Currencies had a wild year in 2014. The dollar, for a change, didn’t get mangled, but gained against most major currencies. Hallelujah. But other currencies got mangled.
There were allegations that some countries were escalating the currency war over the past two years, particularly Japan. Abenomics, its economic religion, calls for devaluing the yen. So the Bank of Japan has been printing money at a terrific pace, compared to the size of the economy, with the purpose of monetizing the deficit, forcing down yields, and devaluing the yen.
While the first two are considered “bold actions” in today’s crazy world, the latter is considered a beggar-thy-neighbor policy. And Japan caught some heat from the nervous G-20 over it; they considered it tantamount to admitting that it wanted to escalate the currency war. So devaluing the yen disappeared from official discourse, even while the BoJ sped up the printing presses.
Switzerland too has been doing the same thing – printing money, selling francs, and buying mostly euros with it – but the nuance was different, and more acceptable by G-20 standards; the Swiss National Bank has been trying to keep a lid on the franc since 2011. That lid has held so far, while the SNB has blown its balance sheet out of all proportion.
One currency stood out because it was maligned by official organs and pooh-poohed by central banks and disparaged by pundits: gold. After all the lousy press it got, some folks think it lost a ton of value against the dollar in 2014. But it didn’t. On New Year’s Eve, as I’m writing this, it dropped 1%. That was about its loss against the dollar for the year. So it didn’t make the chart below.
From a broader perspective, gold booked big gains against a number of other currencies. And today, 1 troy ounce of gold buys about 22 barrels of West Texas Intermediate, up from 13 barrels six months ago.
But gold’s counterpart, silver, made the list; it got mangled in 2014.
There are plenty of folks who contend that gold and silver aren’t currencies and shouldn’t be part of a currency list. To which I reply: fine, argue about that somewhere else; I’m including them anyway.
My chart of the worst currencies in 2014 doesn’t include all currencies that crumbled against the dollar – that list would be long. I included only those currencies that were mentioned on WOLF STREET.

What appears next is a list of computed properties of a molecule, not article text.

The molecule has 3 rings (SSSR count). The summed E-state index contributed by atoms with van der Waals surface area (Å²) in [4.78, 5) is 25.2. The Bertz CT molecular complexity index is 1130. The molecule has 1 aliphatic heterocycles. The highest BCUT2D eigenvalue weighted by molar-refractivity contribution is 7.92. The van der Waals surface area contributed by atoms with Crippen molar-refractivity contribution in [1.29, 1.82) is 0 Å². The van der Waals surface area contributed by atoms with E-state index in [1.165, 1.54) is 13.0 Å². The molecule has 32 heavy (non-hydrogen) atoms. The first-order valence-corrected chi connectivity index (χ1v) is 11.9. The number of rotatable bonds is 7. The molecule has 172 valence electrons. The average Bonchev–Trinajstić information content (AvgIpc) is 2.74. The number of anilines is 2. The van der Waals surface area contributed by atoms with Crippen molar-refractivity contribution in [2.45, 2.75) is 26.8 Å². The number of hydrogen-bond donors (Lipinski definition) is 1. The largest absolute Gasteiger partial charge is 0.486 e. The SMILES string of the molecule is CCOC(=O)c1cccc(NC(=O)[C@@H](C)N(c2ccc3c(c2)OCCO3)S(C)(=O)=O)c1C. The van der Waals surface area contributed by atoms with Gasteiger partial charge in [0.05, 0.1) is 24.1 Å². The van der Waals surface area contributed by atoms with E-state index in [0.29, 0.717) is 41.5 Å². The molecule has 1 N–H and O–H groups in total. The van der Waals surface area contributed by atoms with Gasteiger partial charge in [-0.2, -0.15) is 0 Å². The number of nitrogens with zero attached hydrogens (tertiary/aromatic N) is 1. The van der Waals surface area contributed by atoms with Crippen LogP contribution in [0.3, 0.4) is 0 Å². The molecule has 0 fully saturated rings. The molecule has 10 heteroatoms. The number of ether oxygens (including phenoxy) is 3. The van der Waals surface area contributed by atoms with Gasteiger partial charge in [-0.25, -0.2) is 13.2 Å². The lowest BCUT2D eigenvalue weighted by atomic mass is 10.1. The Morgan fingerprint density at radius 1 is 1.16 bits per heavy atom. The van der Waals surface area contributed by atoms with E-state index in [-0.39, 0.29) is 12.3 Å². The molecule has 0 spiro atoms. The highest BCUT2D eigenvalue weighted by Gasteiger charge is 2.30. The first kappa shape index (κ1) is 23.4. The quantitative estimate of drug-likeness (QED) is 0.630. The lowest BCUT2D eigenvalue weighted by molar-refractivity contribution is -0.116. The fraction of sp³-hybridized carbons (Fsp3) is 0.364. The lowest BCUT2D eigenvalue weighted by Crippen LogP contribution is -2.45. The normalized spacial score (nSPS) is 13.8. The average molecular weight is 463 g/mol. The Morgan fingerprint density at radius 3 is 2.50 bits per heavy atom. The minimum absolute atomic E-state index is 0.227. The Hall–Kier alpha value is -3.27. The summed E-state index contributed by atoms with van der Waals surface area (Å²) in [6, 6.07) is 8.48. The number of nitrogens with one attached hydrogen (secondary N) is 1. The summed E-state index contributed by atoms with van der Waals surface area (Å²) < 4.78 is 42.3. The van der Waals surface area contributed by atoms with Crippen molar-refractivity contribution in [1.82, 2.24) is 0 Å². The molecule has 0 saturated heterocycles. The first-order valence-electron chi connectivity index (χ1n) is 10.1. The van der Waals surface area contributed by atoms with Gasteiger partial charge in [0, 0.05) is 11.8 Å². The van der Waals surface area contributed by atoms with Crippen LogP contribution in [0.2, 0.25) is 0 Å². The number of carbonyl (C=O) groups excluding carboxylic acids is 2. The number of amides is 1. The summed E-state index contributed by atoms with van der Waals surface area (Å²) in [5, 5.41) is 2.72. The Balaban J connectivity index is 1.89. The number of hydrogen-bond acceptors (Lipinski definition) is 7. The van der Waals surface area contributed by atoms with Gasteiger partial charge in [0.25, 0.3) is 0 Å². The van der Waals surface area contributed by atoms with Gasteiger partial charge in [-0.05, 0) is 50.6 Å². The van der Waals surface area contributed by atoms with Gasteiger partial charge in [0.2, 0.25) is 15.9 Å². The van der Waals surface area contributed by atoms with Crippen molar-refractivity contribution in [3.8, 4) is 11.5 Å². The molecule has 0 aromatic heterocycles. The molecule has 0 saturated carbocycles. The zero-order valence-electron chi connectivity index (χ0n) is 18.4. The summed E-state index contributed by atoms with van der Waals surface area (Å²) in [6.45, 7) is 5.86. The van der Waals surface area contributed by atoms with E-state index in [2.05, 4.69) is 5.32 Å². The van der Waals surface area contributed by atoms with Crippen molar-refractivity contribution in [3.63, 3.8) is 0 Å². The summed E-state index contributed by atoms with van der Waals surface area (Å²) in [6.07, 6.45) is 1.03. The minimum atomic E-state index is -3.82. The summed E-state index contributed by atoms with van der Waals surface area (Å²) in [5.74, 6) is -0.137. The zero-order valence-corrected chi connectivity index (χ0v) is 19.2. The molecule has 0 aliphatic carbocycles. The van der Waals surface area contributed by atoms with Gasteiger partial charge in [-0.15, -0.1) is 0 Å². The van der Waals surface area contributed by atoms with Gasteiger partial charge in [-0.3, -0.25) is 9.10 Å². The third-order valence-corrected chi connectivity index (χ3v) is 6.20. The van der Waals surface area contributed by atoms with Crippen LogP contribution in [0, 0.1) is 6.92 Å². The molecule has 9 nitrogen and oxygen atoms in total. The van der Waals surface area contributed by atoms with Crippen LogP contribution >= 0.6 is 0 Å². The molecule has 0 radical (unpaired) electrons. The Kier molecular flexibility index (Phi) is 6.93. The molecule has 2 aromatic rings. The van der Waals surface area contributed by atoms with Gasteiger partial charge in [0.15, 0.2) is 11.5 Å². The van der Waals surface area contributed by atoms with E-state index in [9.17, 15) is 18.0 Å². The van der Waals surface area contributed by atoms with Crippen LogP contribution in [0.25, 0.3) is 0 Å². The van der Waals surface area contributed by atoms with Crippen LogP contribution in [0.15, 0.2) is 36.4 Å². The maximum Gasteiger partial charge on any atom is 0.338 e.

A word about my special friend, the Argentine peso. The government sets official exchange rates as part of its system of capital controls, import and export controls, and inflation obfuscation. Then there is the black market exchange rate, or the “blue dollar,” as it’s called. It’s set by real buyers and sellers on the street. This is the exchange rate that really matters. Websites track it, and everybody uses it. So that’s the rate I used for my chart.
Every currency has its own problems, usually a mix of central-bank inflicted punishment, market forces, market manipulation by big players, the price of oil, and so on. But the rising and falling trust people have in it is key. The fact that the stability of fiat currencies is largely based on this “trust” is one of their big structural flaws. It’s easy to squander trust.
But bitcoin has its own set of problems. This isn’t the place to dive into them. Nor do I want to point out – though I will – that I just transferred some money overseas via PayPal, and that PayPal will sit on this money for two or three weeks before delivering it to the person I paid, and that for the privilege of sitting on it, PayPal will also pay itself a tidy sum out of the amount I transferred. PayPal is ridiculously slow. And what it charges can be more expensive than a wire transfer through a regular TBTF bailed-out despicable bank, which can do an international transfer in a day or two.
Bitcoin got both of them beat. There is no fee, and when a transfer takes half an hour, people start getting impatient.
Whatever its benefits as a payment method for legitimate commerce, bitcoin was a lousy store of value in 2014, leaving terrible destruction in its wake. It got smashed down 58%. As such, it’s the worst of the bunch on my list, beating even – by a pretty solid margin – the Russian ruble and Ukrainian hryvnia.
So here is my chart of the crummiest currencies on WOLF STREET in 2014:
And in 2015? For the greenback, all arrows point up. Dollar bulls abound. It’s a no-brainer. But BlackRock, the largest asset manager in the world, warns: “Whenever a consensus is so unanimous, our gut tells us it’s wrong.” Read… Elegantly Soaring Dollar to Hit “Air Pocket” in 2015, Slated for Long-Term Decline